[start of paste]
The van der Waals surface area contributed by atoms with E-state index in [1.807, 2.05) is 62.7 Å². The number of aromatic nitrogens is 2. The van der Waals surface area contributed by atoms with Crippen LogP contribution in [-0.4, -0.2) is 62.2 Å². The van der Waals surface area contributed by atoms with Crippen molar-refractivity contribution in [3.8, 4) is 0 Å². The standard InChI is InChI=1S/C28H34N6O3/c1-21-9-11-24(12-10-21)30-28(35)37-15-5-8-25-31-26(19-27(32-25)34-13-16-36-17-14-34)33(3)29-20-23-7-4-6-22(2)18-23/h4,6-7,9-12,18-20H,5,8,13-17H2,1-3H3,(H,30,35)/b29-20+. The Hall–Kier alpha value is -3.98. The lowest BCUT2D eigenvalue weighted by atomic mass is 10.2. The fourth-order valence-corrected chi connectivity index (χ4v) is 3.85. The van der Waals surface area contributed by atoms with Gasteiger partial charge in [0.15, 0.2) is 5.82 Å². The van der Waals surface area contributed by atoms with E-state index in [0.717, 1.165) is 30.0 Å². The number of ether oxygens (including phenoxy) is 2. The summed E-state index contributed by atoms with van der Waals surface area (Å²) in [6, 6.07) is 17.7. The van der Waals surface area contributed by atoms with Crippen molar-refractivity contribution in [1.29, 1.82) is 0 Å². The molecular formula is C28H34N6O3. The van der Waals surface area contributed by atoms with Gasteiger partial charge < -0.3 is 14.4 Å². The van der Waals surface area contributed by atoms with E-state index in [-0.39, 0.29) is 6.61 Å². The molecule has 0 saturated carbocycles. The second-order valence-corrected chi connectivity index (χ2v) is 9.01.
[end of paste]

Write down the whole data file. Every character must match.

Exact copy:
The van der Waals surface area contributed by atoms with E-state index in [1.807, 2.05) is 62.7 Å². The number of aromatic nitrogens is 2. The van der Waals surface area contributed by atoms with Crippen LogP contribution in [-0.4, -0.2) is 62.2 Å². The van der Waals surface area contributed by atoms with Crippen molar-refractivity contribution in [3.8, 4) is 0 Å². The standard InChI is InChI=1S/C28H34N6O3/c1-21-9-11-24(12-10-21)30-28(35)37-15-5-8-25-31-26(19-27(32-25)34-13-16-36-17-14-34)33(3)29-20-23-7-4-6-22(2)18-23/h4,6-7,9-12,18-20H,5,8,13-17H2,1-3H3,(H,30,35)/b29-20+. The Hall–Kier alpha value is -3.98. The lowest BCUT2D eigenvalue weighted by atomic mass is 10.2. The fourth-order valence-corrected chi connectivity index (χ4v) is 3.85. The van der Waals surface area contributed by atoms with Gasteiger partial charge in [0.15, 0.2) is 5.82 Å². The van der Waals surface area contributed by atoms with E-state index in [0.717, 1.165) is 30.0 Å². The number of ether oxygens (including phenoxy) is 2. The summed E-state index contributed by atoms with van der Waals surface area (Å²) in [6, 6.07) is 17.7. The van der Waals surface area contributed by atoms with Crippen molar-refractivity contribution in [1.29, 1.82) is 0 Å². The molecular formula is C28H34N6O3. The van der Waals surface area contributed by atoms with Gasteiger partial charge < -0.3 is 14.4 Å². The van der Waals surface area contributed by atoms with E-state index in [-0.39, 0.29) is 6.61 Å². The molecule has 0 saturated carbocycles. The second-order valence-corrected chi connectivity index (χ2v) is 9.01.